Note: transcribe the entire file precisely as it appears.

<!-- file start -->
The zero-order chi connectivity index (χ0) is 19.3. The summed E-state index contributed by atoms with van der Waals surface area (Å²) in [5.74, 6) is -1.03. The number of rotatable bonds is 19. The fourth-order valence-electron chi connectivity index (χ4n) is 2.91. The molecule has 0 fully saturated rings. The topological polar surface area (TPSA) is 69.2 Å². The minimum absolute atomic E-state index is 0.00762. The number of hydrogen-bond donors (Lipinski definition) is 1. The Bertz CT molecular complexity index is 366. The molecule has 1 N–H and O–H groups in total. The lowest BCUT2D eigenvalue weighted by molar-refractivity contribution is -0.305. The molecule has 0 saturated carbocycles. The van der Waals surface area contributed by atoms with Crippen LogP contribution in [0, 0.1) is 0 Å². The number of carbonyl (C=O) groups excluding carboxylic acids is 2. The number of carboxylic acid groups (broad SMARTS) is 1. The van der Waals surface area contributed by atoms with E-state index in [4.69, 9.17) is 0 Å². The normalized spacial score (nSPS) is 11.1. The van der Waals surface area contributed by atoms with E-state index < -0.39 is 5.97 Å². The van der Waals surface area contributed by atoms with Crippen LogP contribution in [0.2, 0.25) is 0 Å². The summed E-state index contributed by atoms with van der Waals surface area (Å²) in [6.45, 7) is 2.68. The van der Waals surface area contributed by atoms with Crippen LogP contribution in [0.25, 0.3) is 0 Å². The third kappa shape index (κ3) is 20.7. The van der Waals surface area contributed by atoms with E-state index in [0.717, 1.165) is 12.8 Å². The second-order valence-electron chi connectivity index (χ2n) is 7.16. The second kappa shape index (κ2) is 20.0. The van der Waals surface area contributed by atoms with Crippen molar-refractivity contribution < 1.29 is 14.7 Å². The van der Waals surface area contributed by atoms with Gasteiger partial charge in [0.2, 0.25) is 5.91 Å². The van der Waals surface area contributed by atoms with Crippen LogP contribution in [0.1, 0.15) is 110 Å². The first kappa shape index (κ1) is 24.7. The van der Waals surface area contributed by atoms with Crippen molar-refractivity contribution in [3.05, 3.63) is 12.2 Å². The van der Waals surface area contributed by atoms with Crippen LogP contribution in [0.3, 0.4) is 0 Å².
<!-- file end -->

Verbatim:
The zero-order chi connectivity index (χ0) is 19.3. The summed E-state index contributed by atoms with van der Waals surface area (Å²) in [5.74, 6) is -1.03. The number of rotatable bonds is 19. The fourth-order valence-electron chi connectivity index (χ4n) is 2.91. The molecule has 0 fully saturated rings. The topological polar surface area (TPSA) is 69.2 Å². The minimum absolute atomic E-state index is 0.00762. The number of hydrogen-bond donors (Lipinski definition) is 1. The Bertz CT molecular complexity index is 366. The molecule has 1 N–H and O–H groups in total. The lowest BCUT2D eigenvalue weighted by molar-refractivity contribution is -0.305. The molecule has 0 saturated carbocycles. The van der Waals surface area contributed by atoms with Crippen LogP contribution in [0, 0.1) is 0 Å². The number of carbonyl (C=O) groups excluding carboxylic acids is 2. The number of carboxylic acid groups (broad SMARTS) is 1. The van der Waals surface area contributed by atoms with E-state index in [4.69, 9.17) is 0 Å². The normalized spacial score (nSPS) is 11.1. The van der Waals surface area contributed by atoms with E-state index < -0.39 is 5.97 Å². The van der Waals surface area contributed by atoms with Crippen LogP contribution in [0.2, 0.25) is 0 Å². The summed E-state index contributed by atoms with van der Waals surface area (Å²) in [6.45, 7) is 2.68. The van der Waals surface area contributed by atoms with Crippen LogP contribution in [0.25, 0.3) is 0 Å². The third kappa shape index (κ3) is 20.7. The van der Waals surface area contributed by atoms with E-state index in [0.717, 1.165) is 12.8 Å². The second-order valence-electron chi connectivity index (χ2n) is 7.16. The second kappa shape index (κ2) is 20.0. The van der Waals surface area contributed by atoms with Crippen molar-refractivity contribution < 1.29 is 14.7 Å². The van der Waals surface area contributed by atoms with Gasteiger partial charge in [0.2, 0.25) is 5.91 Å². The van der Waals surface area contributed by atoms with Crippen LogP contribution in [0.1, 0.15) is 110 Å². The first kappa shape index (κ1) is 24.7. The van der Waals surface area contributed by atoms with Crippen molar-refractivity contribution in [3.05, 3.63) is 12.2 Å². The van der Waals surface area contributed by atoms with Crippen LogP contribution in [0.3, 0.4) is 0 Å².